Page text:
One of his accomplices, 27-year-old Jimmie Robinson, was arrested on charges of stealing, armed criminal action, and burglary, according to KMOV.
According to court documents, security footage showed Cannon and multiple other suspects as they pulled up to Lee’s Pawn and Jewelry in a Pontiac G6 sometime before 2:30 a.m., KMOV reported.
The alleged gunman and his accomplices forced their way inside the business and proceeded to haul several televisions out of the building, security footage showed.
Cannon, armed with a handgun, walked over to the outside corner of the store just moments before retired Capt. Dorn arrived at the scene, according to court documents.
Cannon allegedly opened fire on retired Capt. Dorn as he was approaching the pawn shop, KSDK reported.
“It is apparent from the surveillance that at the time the shots were fired, Cannon was the only person standing at that corner,” the charging documents read.
Several plumes of smoke were seen rising up from the area where the alleged gunman was standing, investigators noted.
The retired captain immediately collapsed to the ground.
According to witnesses, someone yelled into the store after the shooting and told the other looters that it was time to leave, KMOV reported.
The suspects ran outside and subsequently broadcast the wounded captain’s death on Facebook Live.
Numerous social media users posted comments about having watched the horrific video, which has since been removed from the social media platform, the St. Louis Post-Dispatch reported.
“What I just witnessed on several lives has me sickened to my stomach,” former St. Louis Police Officer Marquaello Futrell wrote in a Facebook post.
“The man just was shot and killed outside of Lee’s Pawn and Jewelry,” Futrell added. “It’s one thing to be a victim of a robbery/assault but to lie in [your] own blood pleading for help and no help comes other than people standing around on FB Live recording his death. All over social media. I’m upset and can’t sleep!”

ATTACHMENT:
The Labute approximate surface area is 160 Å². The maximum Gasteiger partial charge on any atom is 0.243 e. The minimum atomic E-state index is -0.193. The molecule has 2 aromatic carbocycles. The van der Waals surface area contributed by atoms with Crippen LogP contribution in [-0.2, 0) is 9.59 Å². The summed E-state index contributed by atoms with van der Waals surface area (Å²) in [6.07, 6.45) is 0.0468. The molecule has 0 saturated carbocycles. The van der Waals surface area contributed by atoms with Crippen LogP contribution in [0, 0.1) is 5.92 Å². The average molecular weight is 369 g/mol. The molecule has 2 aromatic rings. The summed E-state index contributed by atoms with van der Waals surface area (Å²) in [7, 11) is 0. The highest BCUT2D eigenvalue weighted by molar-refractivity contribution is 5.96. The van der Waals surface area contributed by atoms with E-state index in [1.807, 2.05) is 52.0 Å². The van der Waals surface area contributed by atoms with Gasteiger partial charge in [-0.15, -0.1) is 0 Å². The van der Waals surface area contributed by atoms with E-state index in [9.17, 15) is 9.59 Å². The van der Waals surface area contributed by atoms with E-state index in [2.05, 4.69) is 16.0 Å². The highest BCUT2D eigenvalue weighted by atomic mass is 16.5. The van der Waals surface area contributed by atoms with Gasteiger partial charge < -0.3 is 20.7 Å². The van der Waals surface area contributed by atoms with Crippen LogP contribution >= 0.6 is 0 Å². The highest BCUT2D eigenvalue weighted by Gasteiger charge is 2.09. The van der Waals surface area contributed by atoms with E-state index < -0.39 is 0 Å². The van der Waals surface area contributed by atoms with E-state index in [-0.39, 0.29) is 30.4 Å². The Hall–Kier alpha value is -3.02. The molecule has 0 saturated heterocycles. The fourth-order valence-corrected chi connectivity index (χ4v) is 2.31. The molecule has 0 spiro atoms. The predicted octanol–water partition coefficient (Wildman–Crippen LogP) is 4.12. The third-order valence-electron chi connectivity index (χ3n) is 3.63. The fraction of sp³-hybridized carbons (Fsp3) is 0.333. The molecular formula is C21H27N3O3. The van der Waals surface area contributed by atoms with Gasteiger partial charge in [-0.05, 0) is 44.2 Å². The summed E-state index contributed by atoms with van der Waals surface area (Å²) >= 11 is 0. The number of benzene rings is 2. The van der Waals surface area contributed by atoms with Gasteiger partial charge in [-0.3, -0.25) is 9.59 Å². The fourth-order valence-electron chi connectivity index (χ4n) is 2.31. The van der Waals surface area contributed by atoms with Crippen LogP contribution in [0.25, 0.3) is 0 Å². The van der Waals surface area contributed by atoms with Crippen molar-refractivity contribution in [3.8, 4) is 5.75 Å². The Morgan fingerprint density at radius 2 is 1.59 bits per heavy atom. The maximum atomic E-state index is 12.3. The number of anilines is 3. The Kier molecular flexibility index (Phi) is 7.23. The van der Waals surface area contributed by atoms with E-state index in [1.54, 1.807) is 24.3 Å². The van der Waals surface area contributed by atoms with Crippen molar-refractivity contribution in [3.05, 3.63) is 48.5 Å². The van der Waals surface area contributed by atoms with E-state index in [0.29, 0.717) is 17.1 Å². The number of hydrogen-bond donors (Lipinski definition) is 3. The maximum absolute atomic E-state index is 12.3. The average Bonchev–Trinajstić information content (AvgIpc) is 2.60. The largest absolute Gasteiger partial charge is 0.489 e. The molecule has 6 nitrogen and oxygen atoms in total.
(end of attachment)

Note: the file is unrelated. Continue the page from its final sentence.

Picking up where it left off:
Retired Capt. Dorn’s body was discovered outside the store after the looters fled the area.
He had been shot in the torso multiple times and was pronounced dead at the scene, KSDK reported.
Security footage allegedly showed that Cannon, a driver, and one other passenger sped off in the Pontiac G6, according to KMOV.
An eyewitness identified Cannon, who later confessed that he had been inside the pawn shop on the night of retired Capt. Dorn’s murder, KSDK reported.
He said he tried to change his appearance by cutting his hair after police released security footage from the store, according to court documents.
Investigators also found one of the pawn shop’s stolen televisions inside Cannon’s home.
Capt. Dorn served SLMPD for 38 years before he retired in 2007, the St. Louis Post-Dispatch reported.
He was last assigned as the Bureau of Patrol Support deputy commander, and was tasked with overseeing the tactical unit, commercial vehicles, mounted patrol and traffic unit.
He also spent time serving as the chief of police in Moline Acres.
“David Dorn was a fine captain, many of us young officers looked up to him,” St. Louis Metro Police Chief John Hayden told KMOV.